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Dick’s Sporting Goods: September 2017

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Football players stand during the national anthem before a game.

Football players stand during the national anthem before a game.

Football players stand during the national anthem before a game.

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The world of sports became frenzied this past Saturday.  It was not due to the long-awaited Carmelo Anthony trade, a crazy day in college football, or the postseason chase in baseball.  Instead, the situation resulting in many professional athletes speaking out was caused as most crazy situations this past year have been — by a tweet from Donald Trump.

Late Friday night, Trump was at a political rally in Huntsville, Alabama when he unleashed an unprovoked attack against Colin Kaepernick and other football players for kneeling during the national anthem.

“Wouldn’t you love to see one of these NFL owners,” he asked, “when somebody disrespects our flag, to say, ‘Get that son of a b**** off the field right now, out. He’s fired.’”

His comments immediately became controversial, but Trump’s tweets Saturday made matters worse.

Trump first rescinded an invitation to NBA champion Golden State Warriors to celebrate at the White House because point guard Stephen Curry publicly expressed doubts over whether he should attend the ceremony.

Trump went on to defend his comments in Alabama and told NFL commissioner Roger Goodell, “tell them to stand!”

Players and owners did not shy away from responding to Trump. LeBron James called Trump a “bum” in a tweet, and Martellus Bennett tweeted, “I’m OK being fired for what I believe in.”

These players were not the only sports figures to respond to Trump.  Goodell condemned Trump’s comments in a nationally released statement, and many NFL owners followed suit.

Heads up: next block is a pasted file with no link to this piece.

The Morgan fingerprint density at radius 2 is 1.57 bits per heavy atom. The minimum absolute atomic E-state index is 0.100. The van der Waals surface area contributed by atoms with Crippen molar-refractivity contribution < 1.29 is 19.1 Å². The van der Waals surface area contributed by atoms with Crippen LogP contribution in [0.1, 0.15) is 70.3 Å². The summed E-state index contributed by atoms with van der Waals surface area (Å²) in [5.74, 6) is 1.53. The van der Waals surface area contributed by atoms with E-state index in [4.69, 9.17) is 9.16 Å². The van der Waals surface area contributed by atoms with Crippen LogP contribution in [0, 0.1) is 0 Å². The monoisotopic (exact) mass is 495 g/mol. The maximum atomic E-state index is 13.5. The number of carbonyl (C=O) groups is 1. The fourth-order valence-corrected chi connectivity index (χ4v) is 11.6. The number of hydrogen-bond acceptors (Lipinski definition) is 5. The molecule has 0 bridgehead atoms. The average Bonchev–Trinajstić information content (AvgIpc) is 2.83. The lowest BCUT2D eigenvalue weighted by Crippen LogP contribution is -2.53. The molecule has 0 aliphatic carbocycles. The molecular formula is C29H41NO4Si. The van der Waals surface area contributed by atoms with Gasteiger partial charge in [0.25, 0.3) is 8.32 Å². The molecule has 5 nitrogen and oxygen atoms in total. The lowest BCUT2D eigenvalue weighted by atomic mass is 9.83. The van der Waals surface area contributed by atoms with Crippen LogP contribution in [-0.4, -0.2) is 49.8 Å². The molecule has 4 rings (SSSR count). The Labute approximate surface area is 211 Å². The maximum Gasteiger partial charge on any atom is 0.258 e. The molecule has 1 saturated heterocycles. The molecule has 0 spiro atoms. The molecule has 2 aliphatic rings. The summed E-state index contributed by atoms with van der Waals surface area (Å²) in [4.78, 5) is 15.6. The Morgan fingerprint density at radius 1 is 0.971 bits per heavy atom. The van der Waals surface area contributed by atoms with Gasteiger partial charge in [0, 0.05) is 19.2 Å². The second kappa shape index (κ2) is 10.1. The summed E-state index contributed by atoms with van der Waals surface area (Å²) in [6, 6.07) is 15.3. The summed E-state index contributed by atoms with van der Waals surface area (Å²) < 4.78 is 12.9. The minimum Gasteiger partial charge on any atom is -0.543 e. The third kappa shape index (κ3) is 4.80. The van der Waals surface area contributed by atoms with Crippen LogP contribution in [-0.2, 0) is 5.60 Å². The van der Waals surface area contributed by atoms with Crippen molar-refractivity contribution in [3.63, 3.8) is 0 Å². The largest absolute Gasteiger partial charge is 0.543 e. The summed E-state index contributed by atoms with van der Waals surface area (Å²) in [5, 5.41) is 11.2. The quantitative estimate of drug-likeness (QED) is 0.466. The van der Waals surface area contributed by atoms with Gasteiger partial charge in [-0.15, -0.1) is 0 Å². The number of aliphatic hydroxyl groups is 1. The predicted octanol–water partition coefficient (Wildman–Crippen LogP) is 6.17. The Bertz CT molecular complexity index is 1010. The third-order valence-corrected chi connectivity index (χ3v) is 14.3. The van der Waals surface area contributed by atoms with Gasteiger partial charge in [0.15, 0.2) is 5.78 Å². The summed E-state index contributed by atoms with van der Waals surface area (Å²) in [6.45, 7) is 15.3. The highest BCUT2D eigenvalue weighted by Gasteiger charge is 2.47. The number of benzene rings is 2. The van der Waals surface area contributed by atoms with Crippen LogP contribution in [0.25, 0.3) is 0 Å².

Whether or not you believe it is right to kneel during the national anthem, it is important to acknowledge the divisive actions of our nation’s leader.  While tensions rise with North Korea, the country recovers from devastating hurricanes, and the Republican Party attempts another effort to repeal Obamacare, the president is deciding to use the bully pulpit to attack black athletes and to continue dividing the nation.

Trump had no problem denouncing the actions of Kaepernick and Curry, yet he failed to condemn the white supremacists in Charlottesville.  Somehow, those in Charlottesville were “very fine people,” and these NFL players are “sons of b*****s.”

If one thing became clear this weekend, it was that protesting athletes will not be quieted by Trump. When Kaepernick began his protest in August last year, media critics complained his actions were outside his area of expertise and therefore improper.  NFL ratings decreased last year, and a study by Rasmussen Reports revealed the downward trend was due to the controversial kneeling.  Despite Trump’s accusation that the athletes are unpatriotic and the threat of job loss, players remain committed to raising awareness about important issues.

To say Kaepernick is an athlete and nothing more ignores his background as well as decades of sports history.  Athletes like Jackie Robinson and Jesse Owens used their platform to create positive change, and today’s athletes must continue to do so.  It’s not an easy road in a country claiming to value free speech, but failing to respect the right of athletes to speak out about issues continuing to separate people.